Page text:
- R. Tailor, B. Shah, and A. Shah, “Sorptive removal of phenol by zeolitic bagasse fly ash: equilibrium, kinetics, and column studies,” Journal of Chemical & Engineering Data, vol. 57, no. 5, pp. 1437–1448, 2012.
- R. L. Tseng, K. T. Wu, F. C. Wu, and R. S. Juang, “Kinetic studies on the adsorption of phenol, 4-chlorophenol, and 2,4-dichlorophenol from water using activated carbons,” Journal of Environmental Management, vol. 91, no. 11, pp. 2208–2214, 2010.
- A. Bhatnagar and M. Sillanpää, “Utilization of agro-industrial and municipal waste materials as potential adsorbents for water treatment-A review,” Chemical Engineering Journal, vol. 157, no. 2-3, pp. 277–296, 2010.
- S. Wang and H. Wu, “Environmental-benign utilisation of fly ash as low-cost adsorbents,” Journal of Hazardous Materials, vol. 136, no. 3, pp. 482–501, 2006.
- H. L. Wang and W. F. Jiang, “Adsorption of Dinitro Butyl Phenol (DNBP) from aqueous solutions by fly ash,” Industrial and Engineering Chemistry Research, vol. 46, no. 16, pp. 5405–5411, 2007.
- M. A. Hararah, K. A. Ibrahim, A. H. Al-Muhtaseb, R. I. Yousef, A. Abu-Surrah, and A. Qatatsheh, “Removal of phenol from aqueous solutions by adsorption onto polymeric adsorbents,” Journal of Applied Polymer Science, vol. 117, no. 4, pp. 1908–1913, 2010.
- F. Banat, S. Al-Asheh, and L. Al-Makhadmeh, “Utilization of raw and activated date pits for the removal of phenol from aqueous solutions,” Chemical Engineering and Technology, vol. 27, no. 1, pp. 80–86, 2004.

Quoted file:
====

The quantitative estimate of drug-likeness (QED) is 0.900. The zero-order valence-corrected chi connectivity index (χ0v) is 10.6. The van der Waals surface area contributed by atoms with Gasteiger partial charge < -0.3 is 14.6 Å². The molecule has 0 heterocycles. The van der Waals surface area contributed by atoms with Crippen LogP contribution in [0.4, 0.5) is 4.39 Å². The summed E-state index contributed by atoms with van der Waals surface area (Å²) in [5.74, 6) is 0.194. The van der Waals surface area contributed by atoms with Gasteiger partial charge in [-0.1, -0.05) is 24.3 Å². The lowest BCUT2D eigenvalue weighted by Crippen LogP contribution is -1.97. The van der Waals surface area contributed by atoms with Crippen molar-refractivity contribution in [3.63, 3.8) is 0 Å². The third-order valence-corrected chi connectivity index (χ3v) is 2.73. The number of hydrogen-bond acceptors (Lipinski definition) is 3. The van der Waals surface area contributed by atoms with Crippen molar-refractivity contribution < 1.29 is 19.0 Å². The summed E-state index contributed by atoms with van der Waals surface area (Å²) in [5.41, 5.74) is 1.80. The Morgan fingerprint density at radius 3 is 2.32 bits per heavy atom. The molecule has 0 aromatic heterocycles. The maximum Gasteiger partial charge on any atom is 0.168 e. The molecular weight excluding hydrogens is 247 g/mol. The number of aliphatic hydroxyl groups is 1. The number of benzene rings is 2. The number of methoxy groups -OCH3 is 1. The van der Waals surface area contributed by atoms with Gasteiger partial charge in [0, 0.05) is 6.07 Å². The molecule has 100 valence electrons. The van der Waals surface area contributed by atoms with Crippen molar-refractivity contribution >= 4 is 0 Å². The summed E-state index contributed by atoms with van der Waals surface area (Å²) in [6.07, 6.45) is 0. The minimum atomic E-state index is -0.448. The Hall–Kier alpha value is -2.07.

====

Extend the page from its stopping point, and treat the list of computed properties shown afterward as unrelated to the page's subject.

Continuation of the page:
- A. A. Khan and R. P. Singh, “Adsorption thermodynamics of carbofuran on Sn (IV) arsenosilicate in H+, Na+ and Ca2+ forms,” Colloids and Surfaces, vol. 24, no. 1, pp. 33–42, 1987.
- H. B. Senturk, D. Ozdes, A. Gundogdu, C. Duran, and M. Soylak, “Removal of phenol from aqueous solutions by adsorption onto organomodified Tirebolu bentonite: equilibrium, kinetic and thermodynamic study,” Journal of Hazardous Materials, vol. 172, no. 1, pp. 353–362, 2009.
- V. Gökmen and A. Serpen, “Equilibrium and kinetic studies on the adsorption of dark colored compounds from apple juice using adsorbent resin,” Journal of Food Engineering, vol. 53, no. 3, pp. 221–227, 2002.
- K. M. Parida and A. C. Pradhan, “Removal of phenolic compounds from aqueous solutions by adsorption onto manganese nodule leached residue,” Journal of Hazardous Materials, vol. 173, no. 1–3, pp. 758–764, 2010.
- Y. H. Shen, “Removal of phenol from water by adsorption-flocculation using organobentonite,” Water Research, vol. 36, no. 5, pp. 1107–1114, 2002.
- M. Tomaszewska, S. Mozia, and A. W. Morawski, “Removal of organic matter by coagulation enhanced with adsorption on PAC,” Desalination, vol. 161, no. 1, pp. 79–87, 2004.
- A. S. Alzaydien and W. Manasreh, “Equilibrium, kinetic and thermodynamic studies on the adsorption of phenol onto activated phosphate rock,” International Journal of Physical Sciences, vol. 4, no. 4, pp. 172–181, 2009.
- B. Shah, R. Tailor, and A. Shah, “Adaptation of bagasse fly ash, a sugar industry solid waste into zeolitic material for the uptake of phenol,” Environmental Progress & Sustainable Energy, vol. 30, no. 3, pp. 358–367, 2011.